But what causes violence in prisons?
The reasons are many and complex, but one of the drivers is the use and cost of phone calls for inmates. Prior to August 2018 the only legal way to phoning in or out of prison was to queue up on the prison landing to use one of the wall-mounted phones.
With very few phones per landing inmates have to queue for long hours to use this communal service. The landings lack privacy and the queue behind inhibits and rushes the inmate who is trying to have a personal and possibly difficult conversation. Tensions easily arise amongst those waiting and often erupt in violence.
This is not the only issue with prison phones though; the cost of phone calls is very high. Inmates ‘wages’ are low, between £5 and £22 a week, and they are allowed another £20 from family outside but can only ‘withdraw’ £20 a week. Many prisoners’ families cannot find this extra £20, they may be on benefits and it be that the family’s only breadwinner is now locked up. Phone calls cost between 6p to 13p a minute, calls to mobile phones are very expensive (in some cases as much as 3 times that cost). So with costs this high, in reality prisoners can only afford perhaps an 8-10 minute phone call each day. This leaves them £10 to buy any other essentials they may need from the canteen. Is ten minutes enough time in tense environment to maintain sensitive contact with each member of your family and sort out any problems that may arise? Prison reformists think not.
Another issue is that prisoners can only call out, it may not be a convenient time to catch family members at home, as they may be at school or work. Prearranged times only work if you are in control of the timing of the landing queue. This escalates the chances of violence erupting when a person misses the prearranged time due to the sometimes deliberate actions of other prisoners.
It is even harder for foreign nationals imprisoned in Britain. They often do not get visits from friends and family and the cost of international phone calls would be astronomical, although some inmates can get a higher credit to call overseas. The loneliness and sense of exclusion can drive violence against other prisoners or lead to self violence.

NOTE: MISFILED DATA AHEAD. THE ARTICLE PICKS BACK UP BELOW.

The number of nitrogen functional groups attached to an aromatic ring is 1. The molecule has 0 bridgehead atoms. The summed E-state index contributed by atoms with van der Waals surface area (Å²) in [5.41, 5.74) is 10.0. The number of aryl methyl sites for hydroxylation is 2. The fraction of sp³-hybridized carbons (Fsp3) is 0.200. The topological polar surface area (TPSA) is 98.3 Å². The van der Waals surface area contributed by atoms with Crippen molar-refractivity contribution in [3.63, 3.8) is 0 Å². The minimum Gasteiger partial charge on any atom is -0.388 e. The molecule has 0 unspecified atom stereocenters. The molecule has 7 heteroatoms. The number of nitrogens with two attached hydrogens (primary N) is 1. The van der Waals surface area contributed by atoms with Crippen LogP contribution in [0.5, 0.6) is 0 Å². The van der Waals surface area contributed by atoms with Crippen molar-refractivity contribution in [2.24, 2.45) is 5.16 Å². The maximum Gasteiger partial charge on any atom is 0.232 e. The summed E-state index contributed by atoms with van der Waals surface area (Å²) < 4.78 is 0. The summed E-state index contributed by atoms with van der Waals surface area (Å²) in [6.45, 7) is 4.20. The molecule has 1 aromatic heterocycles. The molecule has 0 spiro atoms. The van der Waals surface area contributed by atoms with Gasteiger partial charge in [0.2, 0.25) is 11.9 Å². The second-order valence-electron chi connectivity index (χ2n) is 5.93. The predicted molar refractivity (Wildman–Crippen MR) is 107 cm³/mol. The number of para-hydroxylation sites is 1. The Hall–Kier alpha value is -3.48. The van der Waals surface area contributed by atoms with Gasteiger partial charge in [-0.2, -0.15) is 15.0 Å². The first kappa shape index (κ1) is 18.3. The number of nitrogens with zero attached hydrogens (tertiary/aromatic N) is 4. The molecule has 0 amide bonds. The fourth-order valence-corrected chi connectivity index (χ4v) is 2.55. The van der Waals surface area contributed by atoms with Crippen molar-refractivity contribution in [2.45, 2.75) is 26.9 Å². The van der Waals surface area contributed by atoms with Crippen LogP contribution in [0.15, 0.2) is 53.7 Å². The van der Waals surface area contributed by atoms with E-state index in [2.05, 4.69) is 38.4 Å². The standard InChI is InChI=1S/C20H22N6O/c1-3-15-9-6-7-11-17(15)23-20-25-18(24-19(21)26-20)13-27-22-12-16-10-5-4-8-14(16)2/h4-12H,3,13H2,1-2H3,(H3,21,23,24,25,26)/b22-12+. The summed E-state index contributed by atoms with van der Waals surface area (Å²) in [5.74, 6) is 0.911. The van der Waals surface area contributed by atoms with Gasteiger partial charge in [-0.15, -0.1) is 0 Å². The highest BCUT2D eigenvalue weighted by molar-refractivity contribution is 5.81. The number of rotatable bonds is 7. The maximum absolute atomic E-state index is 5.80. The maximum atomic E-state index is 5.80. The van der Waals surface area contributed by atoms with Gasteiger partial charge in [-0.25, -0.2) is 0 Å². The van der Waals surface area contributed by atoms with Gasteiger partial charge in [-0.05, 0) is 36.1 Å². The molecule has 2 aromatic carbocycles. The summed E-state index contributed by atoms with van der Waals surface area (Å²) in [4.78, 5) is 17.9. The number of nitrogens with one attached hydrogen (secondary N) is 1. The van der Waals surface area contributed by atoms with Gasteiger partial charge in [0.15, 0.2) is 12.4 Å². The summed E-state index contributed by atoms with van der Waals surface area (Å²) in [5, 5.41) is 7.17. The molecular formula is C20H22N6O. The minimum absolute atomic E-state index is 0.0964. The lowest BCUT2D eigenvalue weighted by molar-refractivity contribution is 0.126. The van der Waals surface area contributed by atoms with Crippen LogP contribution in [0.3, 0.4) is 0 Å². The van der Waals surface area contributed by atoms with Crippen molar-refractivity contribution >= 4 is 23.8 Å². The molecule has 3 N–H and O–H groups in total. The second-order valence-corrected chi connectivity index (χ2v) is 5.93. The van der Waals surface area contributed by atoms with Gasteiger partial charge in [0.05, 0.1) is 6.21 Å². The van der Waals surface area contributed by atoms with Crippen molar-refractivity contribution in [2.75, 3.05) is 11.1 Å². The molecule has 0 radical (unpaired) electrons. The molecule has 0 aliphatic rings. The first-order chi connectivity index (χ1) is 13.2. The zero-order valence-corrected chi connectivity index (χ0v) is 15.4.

The challenges of using the prison phones has driven trade of illegal mobile phones in prisons. Mobile phones are said to be the biggest risk to discipline and a decent and secure environment in prisons in England and Wales and are prohibited. However, there has been a massive increase in the smuggling of mobile phones into prisons in recent years. In 2017, 15,000 mobile phones were confiscated, that is nearly one for every six prisoners, a 56% rise over previous years. A mobile phone in prison is priceless, some as small as 7cm are smuggled in through various channels. Mobile phones in prison add to the violence in prisons as they are linked to the trade in drugs, especially ‘Spice and Mamba’. They allow people to carry on dealing inside and outside of prison. However officers agree 4 out of 5 prisoners simply want the phone to call home and they are prepared to risk high consequences to do so.
In the year up to March there were 31,024 assaults in prison, a 50% rise since 2008. 10,000 attacks were on staff. To help reduce this staggering statistic 40 prisons will have in-cell phones by the end of 2021. The phones will have restrictions on who can be called and they can easily be monitored. It is hoped they will take the violence off the landings and reduce the illicit trade in mobile phones. The prisoners will still have to pay the high rates for phone calls but some of the stresses should be relieved. It is too soon to know how they are working as yet. David Gauke says that putting prisons in cells gives the prisoners a level of decency we would expect in our lives and leads to the prisons being humane places people can be rehabilitated, educated and released to be a productive part of our society.